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Dairy Focus: Bagging Wet Corn

J.W. Schroeder, NDSU Extension dairy specialist J.W. Schroeder, NDSU Extension dairy specialist
Corn Storage Bags Corn Storage Bags
Storing wet corn in silo bags is a viable option for short-term storage.

By J.W. Schroeder, Dairy Specialist

NDSU Extension Service

Avoiding high-moisture corn is not an option in 2009 for many producers.

We are at a time when harvest should be nearly complete. Not just in our region, but also in the entire Corn Belt, nearly all are struggling with a delayed and wet harvest. Therefore, whether your corn is going to feed or the market, the major challenge is storage.

But not only moisture will challenge the storage and receiving of grain; substantial mold proliferation has farmers and elevator managers alike very concerned.

Because of this year’s harvest conditions, many producers are looking for either temporary storage (for later drying) or additional storage to accommodate wet corn (for feeding) because they do not want to plug a huge bin with wet corn. As a result, two very common questions have arisen: “Can I put it in the bag” and “How long will it keep?"

Using the long white storage or silo bags is a very viable alternative for short-term storage. We have used them for years to store wet forage, and farmers have adapted then for various other commodity feeds, wet and dry. Besides, you can put the bags just about anywhere.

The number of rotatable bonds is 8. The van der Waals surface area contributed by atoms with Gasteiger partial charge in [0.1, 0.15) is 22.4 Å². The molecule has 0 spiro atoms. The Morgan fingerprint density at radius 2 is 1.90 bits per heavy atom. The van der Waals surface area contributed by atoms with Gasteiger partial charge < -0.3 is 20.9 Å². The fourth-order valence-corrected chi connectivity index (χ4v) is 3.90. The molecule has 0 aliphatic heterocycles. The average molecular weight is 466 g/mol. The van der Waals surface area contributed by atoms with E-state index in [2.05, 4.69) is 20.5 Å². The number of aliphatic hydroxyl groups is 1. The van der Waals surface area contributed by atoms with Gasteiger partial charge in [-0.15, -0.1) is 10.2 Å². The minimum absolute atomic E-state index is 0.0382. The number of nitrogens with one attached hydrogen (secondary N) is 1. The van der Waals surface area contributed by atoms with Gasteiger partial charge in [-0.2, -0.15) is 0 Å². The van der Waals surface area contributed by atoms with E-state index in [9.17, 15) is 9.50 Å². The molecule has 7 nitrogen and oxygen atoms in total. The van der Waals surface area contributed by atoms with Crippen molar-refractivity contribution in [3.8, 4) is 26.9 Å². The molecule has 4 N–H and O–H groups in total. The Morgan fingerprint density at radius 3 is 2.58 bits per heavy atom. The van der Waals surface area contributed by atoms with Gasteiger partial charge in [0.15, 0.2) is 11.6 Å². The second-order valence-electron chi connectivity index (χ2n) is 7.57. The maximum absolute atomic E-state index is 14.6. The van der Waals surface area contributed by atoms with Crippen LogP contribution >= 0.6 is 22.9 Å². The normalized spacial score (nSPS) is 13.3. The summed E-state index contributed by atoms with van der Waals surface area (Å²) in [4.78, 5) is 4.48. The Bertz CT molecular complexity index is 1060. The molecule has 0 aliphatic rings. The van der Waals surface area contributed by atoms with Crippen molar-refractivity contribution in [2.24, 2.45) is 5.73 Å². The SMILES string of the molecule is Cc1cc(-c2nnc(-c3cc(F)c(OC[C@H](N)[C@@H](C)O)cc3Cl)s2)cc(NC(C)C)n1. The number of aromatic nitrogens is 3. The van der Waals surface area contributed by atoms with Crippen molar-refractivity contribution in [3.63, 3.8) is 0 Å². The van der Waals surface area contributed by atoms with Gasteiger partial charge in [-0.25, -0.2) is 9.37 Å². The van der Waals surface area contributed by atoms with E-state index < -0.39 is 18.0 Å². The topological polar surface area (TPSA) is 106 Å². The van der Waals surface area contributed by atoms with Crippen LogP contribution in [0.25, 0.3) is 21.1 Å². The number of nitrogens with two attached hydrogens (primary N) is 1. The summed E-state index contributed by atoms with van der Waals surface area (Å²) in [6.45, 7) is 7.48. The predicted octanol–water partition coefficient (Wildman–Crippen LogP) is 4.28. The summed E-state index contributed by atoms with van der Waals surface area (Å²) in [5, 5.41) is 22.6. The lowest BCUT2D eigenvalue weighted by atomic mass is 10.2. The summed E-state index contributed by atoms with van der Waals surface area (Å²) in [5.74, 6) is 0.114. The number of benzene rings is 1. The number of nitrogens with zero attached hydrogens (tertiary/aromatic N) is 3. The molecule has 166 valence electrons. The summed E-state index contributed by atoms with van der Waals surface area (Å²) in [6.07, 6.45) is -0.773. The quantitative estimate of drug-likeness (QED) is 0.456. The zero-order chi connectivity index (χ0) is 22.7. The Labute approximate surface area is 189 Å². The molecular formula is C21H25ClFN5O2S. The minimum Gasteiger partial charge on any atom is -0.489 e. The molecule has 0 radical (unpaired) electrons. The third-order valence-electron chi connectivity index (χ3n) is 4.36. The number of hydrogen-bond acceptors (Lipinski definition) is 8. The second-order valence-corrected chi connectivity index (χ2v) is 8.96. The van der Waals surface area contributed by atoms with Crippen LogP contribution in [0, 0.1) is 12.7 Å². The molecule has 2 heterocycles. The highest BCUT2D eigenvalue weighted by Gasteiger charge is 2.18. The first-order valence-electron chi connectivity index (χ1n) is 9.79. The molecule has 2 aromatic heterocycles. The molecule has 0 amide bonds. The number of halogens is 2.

Today, dealing with wet shelled corn, the biggest advantage may be the bags’ size. In an era of gigantic bins, you do not want the risk of adding wet grain. Moreover, while drying sounds like a logical answer, drier capacity and availability of fuel have a “choke hold” on the harvest of our crops. Therefore, producers are looking for temporary storage options.

The silo bag makes sense. However, storage recommendations are for crops at the appropriate moisture. The reality is producers will look at leaving corn in the field until spring or go after it now.

So if you are going to harvest wet corn and you are going to store it wet, how long can you store it? That is where our colder winter temperatures may be an advantage. Compared with bins or large piles, the bag is of small diameter (9 to 12 feet). Once in the bag, wet corn will be refrigerated more quickly by our winter temperatures. Once cooled, this natural refrigeration with slow spoilage.

I have seen examples of producers using bags for storage of 24 percent corn last year, and that worked fine. However, this year, where moistures exceed 32 percent, that could be a problem. In general, corn stored in oxygen-limiting silos, such as the bag, should have an ideal crop moisture at 28 percent to 32 percent, with a minimum of 24 percent and a maximum of 35 percent.

High-moisture corn above 32 percent kernel moisture may result in difficulty in unloading from more typical silos. The bag is better suited to handle the corn.

For corn above 40 percent moisture, no storage device will offset an undesirable fermentation that will take place and yeast that will predominate, along with high ethanol levels, resulting in poor animal acceptance. Nor will any storage device hold a product to extend a producer’s marketing strategy.

So what about whole versus processed corn?